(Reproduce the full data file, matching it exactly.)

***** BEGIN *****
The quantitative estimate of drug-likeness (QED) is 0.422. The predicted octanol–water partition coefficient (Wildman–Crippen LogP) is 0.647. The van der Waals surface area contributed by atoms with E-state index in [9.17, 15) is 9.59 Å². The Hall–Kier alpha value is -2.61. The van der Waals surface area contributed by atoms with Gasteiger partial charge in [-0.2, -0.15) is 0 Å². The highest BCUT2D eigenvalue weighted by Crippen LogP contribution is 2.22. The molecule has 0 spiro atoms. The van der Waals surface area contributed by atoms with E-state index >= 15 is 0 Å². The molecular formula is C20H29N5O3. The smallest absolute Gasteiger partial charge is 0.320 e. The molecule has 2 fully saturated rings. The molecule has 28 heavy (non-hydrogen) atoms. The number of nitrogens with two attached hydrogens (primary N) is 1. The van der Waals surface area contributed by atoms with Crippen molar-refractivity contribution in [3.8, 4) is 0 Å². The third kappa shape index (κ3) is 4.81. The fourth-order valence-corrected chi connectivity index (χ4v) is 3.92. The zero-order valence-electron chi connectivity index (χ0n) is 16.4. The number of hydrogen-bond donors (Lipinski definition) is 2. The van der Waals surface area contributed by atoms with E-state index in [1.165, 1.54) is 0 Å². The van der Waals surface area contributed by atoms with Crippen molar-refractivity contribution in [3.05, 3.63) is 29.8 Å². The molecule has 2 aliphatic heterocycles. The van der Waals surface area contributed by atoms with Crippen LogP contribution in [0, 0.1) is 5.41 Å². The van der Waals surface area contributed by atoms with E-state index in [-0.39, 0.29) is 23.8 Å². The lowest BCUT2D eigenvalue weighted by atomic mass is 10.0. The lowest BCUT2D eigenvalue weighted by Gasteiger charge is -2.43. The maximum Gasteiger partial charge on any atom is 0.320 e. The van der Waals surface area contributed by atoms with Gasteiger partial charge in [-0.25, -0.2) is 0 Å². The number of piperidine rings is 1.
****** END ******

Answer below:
The quantitative estimate of drug-likeness (QED) is 0.422. The predicted octanol–water partition coefficient (Wildman–Crippen LogP) is 0.647. The van der Waals surface area contributed by atoms with E-state index in [9.17, 15) is 9.59 Å². The Hall–Kier alpha value is -2.61. The van der Waals surface area contributed by atoms with Gasteiger partial charge in [-0.2, -0.15) is 0 Å². The highest BCUT2D eigenvalue weighted by Crippen LogP contribution is 2.22. The molecule has 0 spiro atoms. The van der Waals surface area contributed by atoms with E-state index >= 15 is 0 Å². The molecular formula is C20H29N5O3. The smallest absolute Gasteiger partial charge is 0.320 e. The molecule has 2 fully saturated rings. The molecule has 28 heavy (non-hydrogen) atoms. The number of nitrogens with two attached hydrogens (primary N) is 1. The van der Waals surface area contributed by atoms with Crippen molar-refractivity contribution in [3.8, 4) is 0 Å². The third kappa shape index (κ3) is 4.81. The fourth-order valence-corrected chi connectivity index (χ4v) is 3.92. The zero-order valence-electron chi connectivity index (χ0n) is 16.4. The number of hydrogen-bond donors (Lipinski definition) is 2. The van der Waals surface area contributed by atoms with E-state index in [1.165, 1.54) is 0 Å². The van der Waals surface area contributed by atoms with Crippen molar-refractivity contribution in [3.05, 3.63) is 29.8 Å². The molecule has 2 aliphatic heterocycles. The van der Waals surface area contributed by atoms with Crippen LogP contribution in [0, 0.1) is 5.41 Å². The van der Waals surface area contributed by atoms with E-state index in [-0.39, 0.29) is 23.8 Å². The lowest BCUT2D eigenvalue weighted by atomic mass is 10.0. The lowest BCUT2D eigenvalue weighted by Gasteiger charge is -2.43. The maximum Gasteiger partial charge on any atom is 0.320 e. The van der Waals surface area contributed by atoms with Gasteiger partial charge in [-0.25, -0.2) is 0 Å². The number of piperidine rings is 1.